For the last day, the Kindle edition of Bone and Cane has been just outside the paid for in Kindle top 20. My mate Scott says he saw it at number 19 yesterday, but it can’t have been there long, as I checked every couple of hours and the highest it got was 21. I like chartwatching and working out how charts work. eBook charts are a very different thing to music charts, where most artists (other than Adele) tend to peak in the first week or two of release, then drop like a stone. When my publisher, Tindal St Press, told me that they wanted to make the Kindle edition of my debut adult crime novel only £1 for a limited period, I said ‘go for it’. The idea was to make an impact and build an audience for what I hope will be a long series. When the price went up briefly, sales dropped off. The price went back down and they picked up again. This week, we decided to leave it at a pound for a bit longer, see if we could get in the top 100 eBooks. Then I saw a tweet from my agent, the redoubtable Allan Guthrie, pointing out that the book was now at no 40 in the paid for on Kindle chart.
Al has a great blog eBooks That Sell (and an even better one, Criminal e, where you can read daily interviews with crime writers, including me) and we’ve discussed the eBook issue at length, so I already knew that print reviews mean nothing for Kindle sales. Neither does a writer’s previous sales record. There are three crucial factors in selling an eBook on Amazon. One is price. Sorted. Second is the number of five star reviews you have. Sorted. Bone and Cane currently has eleven five star reviews out of eleven reviews, some from people I know or have contact with in the virtual world. A million (or, at the very least, several thousand) thanks to each reader who wrote one. If you have time to write a review, however brief, I’d really appreciate it, because, when it comes to eBooks on Amazon, it all adds up. The third factor is where your book is on the chart. For eBook readers tend to browse charts, and there are twenty books featured per page. So if you’re on 21-40, which I now am in the Fiction chart and the overall Paid In Kindle (ie any book that costs money) then you’re on the second page that people see. If you’re in the top twenty (as I am in Crime and Mystery), you’re on the first page and get even more traction. You’re vitually certain to pick up more sales (don’t know how many, as Tindal St haven’t been given any figures yet).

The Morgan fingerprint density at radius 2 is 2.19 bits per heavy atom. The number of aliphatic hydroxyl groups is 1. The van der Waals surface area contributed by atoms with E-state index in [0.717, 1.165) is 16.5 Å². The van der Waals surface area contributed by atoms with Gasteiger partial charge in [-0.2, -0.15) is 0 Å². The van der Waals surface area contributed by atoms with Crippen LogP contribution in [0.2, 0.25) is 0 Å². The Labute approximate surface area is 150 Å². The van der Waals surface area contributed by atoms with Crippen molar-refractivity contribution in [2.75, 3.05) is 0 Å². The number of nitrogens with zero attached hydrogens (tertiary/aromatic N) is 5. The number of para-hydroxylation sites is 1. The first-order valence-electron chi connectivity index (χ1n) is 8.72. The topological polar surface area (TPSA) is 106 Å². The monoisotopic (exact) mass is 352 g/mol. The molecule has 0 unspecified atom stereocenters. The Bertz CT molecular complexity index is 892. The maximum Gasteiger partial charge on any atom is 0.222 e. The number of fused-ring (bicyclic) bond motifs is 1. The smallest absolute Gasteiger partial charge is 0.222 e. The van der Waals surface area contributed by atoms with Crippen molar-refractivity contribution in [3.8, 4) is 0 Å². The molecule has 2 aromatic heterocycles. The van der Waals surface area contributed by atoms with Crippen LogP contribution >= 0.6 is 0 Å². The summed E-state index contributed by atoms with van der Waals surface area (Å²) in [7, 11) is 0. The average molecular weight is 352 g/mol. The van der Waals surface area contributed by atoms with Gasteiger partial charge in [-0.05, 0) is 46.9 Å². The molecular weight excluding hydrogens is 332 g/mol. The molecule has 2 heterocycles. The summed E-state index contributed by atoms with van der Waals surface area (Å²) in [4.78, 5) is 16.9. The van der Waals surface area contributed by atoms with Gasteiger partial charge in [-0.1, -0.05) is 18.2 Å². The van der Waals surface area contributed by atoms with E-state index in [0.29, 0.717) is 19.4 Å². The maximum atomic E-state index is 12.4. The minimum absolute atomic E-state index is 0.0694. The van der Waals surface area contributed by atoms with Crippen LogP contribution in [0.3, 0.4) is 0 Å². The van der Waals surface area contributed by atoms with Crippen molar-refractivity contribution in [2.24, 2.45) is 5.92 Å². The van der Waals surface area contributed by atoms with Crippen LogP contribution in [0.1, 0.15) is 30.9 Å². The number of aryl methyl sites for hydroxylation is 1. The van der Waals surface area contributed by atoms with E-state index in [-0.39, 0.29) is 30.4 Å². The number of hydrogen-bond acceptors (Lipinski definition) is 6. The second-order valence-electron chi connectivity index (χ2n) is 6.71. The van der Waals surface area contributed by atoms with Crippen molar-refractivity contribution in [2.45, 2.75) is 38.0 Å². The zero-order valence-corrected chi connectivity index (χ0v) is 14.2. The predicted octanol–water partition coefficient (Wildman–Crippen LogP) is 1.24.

So, here I am, shamelessly pimping my new novel again on my website, on Twitter and Facebook. Because this is what you have to do and I’ve long ceased to be embarrassed about doing so. Because it works. Sincere thanks to everyone who’s bought the book so far, in the virtual or legacy edition, and a reminder that it won’t be £1 for ever. Why not help me get into the top twenty this weekend? Update: the book scraped in at no 20 three hours after I wrote the above and, a week later, hit the top ten. Six days after that, May 27, it was number one in both Fiction and paid for on Kindle. Wow. Thanks to everyone who bought and/or reviewed it. Here, as a reward for reading this, have a filthy song by one of my favourite bands, Toronto’s Hidden Cameras.